Aging comes with a lot of changes; some are welcome and some not so much.
One of the not-so-welcome changes is deteriorating sleep quality or poor sleep quality. As you turn the years, you may have noticed that you’ve been sleeping less and less than your former self.
Newborns typically require 16 to 18 hours of sleep every day. By the time they start school, the hours will reduce to between 11 and 12. This gradual decline continues throughout our lifetime.
In adolescence and adulthood, we probably do just 7 to 9 hours of shut-eye. As we grow older, the hours reduce even more.
But why does sleep change as we age?
It all has to do with an internal body clock that regulates our sleep-wake cycle (circadian rhythm). This biological clock is located in the brain in a structure called the hypothalamus. It is made up of 20,000 cells that altogether form the suprachiasmatic nucleus (SCN).
The primary function of the SCN is to regulate the 24-hour cycles. This essentially means it tells your body when to sleep, wake, feel hungry, conceive, be happy or sad (mood), and gain/lose weight, among other critical physiological processes.
As people age, their sleep patterns and quality change due to an aging SCN. One of the effects of this is the disruption of the circadian rhythm.
Remember that the circadian rhythm is tied to our internal clock composed of proteins and genes that operate in a feedback loop. The production of the clock’s proteins is determined by the information contained in these genes.
Usually, these proteins are produced in a regular cyclic pattern that, in turn, regulates the genes’ activity. Any change that affects how these genes and proteins operate influences the feedback loop, and one of the casualties of such a disruption is the circadian rhythm.
A disrupted circadian rhythm negatively affects sleep in numerous ways. For example, it can cause daytime sleepiness, insomnia, and irregular sleep patterns. This is why if you fly across several time zones, you develop a short-term sleeping disorder (jet lag disorder).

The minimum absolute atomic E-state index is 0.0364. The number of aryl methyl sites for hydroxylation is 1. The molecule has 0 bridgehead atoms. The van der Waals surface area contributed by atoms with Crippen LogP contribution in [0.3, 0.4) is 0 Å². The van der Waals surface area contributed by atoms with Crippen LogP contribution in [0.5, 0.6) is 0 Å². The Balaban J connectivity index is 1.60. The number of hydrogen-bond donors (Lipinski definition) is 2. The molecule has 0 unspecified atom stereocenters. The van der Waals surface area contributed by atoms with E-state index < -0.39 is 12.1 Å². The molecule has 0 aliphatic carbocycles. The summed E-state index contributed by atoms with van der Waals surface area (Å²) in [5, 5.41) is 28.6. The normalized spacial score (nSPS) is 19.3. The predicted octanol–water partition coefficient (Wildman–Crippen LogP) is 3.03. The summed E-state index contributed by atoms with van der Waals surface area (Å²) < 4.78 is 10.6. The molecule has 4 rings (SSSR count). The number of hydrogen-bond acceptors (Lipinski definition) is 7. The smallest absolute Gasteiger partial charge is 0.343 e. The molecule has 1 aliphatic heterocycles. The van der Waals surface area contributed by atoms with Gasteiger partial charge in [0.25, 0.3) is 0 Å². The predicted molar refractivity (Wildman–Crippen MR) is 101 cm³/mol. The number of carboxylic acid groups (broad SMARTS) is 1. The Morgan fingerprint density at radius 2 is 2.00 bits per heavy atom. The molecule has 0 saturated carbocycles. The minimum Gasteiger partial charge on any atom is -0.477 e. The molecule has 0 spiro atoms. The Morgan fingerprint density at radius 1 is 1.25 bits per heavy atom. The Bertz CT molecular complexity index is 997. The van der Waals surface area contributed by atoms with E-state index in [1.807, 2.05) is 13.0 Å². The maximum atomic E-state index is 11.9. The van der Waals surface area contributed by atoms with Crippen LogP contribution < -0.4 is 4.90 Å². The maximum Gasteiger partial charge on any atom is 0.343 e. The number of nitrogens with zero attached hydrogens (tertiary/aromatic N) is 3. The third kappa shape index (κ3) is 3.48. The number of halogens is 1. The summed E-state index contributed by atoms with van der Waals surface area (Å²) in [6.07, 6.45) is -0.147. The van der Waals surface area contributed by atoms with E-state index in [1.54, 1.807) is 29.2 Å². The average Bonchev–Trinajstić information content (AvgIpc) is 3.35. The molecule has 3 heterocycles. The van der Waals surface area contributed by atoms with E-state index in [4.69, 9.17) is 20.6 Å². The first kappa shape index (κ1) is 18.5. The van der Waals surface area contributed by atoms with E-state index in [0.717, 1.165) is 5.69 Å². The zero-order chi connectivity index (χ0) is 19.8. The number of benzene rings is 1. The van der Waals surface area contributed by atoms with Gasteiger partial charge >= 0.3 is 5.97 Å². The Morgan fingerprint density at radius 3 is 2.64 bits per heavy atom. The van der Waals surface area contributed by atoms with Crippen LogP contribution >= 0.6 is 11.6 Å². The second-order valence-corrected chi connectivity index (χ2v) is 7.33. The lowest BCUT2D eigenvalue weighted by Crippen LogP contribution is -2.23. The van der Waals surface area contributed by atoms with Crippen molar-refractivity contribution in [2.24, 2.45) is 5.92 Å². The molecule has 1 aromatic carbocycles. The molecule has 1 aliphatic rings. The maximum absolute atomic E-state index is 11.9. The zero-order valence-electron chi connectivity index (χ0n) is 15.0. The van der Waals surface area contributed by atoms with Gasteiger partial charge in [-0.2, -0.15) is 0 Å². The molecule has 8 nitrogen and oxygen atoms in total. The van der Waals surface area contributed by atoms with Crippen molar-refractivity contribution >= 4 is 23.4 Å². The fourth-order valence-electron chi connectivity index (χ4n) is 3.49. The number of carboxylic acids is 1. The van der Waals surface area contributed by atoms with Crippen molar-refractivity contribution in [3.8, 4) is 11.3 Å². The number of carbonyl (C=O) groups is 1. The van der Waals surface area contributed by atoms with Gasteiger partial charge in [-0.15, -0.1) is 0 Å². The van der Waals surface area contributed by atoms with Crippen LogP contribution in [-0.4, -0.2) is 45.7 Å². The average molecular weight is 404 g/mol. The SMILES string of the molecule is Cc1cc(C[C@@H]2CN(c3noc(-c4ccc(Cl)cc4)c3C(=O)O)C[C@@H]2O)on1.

Similarly, if you do shift work where you work at night and sleep during the day, you’re likely to disrupt your circadian rhythm.
It also explains why people aged 65 years and above are likely to have sleep disorders. A 2013 survey by the National Sleep Foundation found that roughly 25% of people between 65 and 84 years have four or more health conditions.
Tellingly, these health conditions were associated mainly with poor sleep quality, sleeping less than six hours every day, or an underlying sleep disorder.
The reality is that with modern-day life, getting 7-9 hours of sleep might be a tall order. We often have to sleep late and wake up early just to keep up. It’s a rat race that sleep expert Donna Arand, Ph.D., believes is not sustainable long-term.
The myth that people can learn to operate optimally on 5-6 hours of sleep is exactly that, a myth. And the results of trying to keep up with such a lifestyle are evident in the prevalence of sleep problems.
It is estimated that one in three American adults suffer from sleep deprivation. Many more have at least one sleeping disorder.
How does REM sleep change with age?
It is vital that you get enough sleep. According to sleep experts, this is between 7 and 9 hours. However, to get enough sleep, it’s ideal if you understand what we refer to as the anatomy of sleep.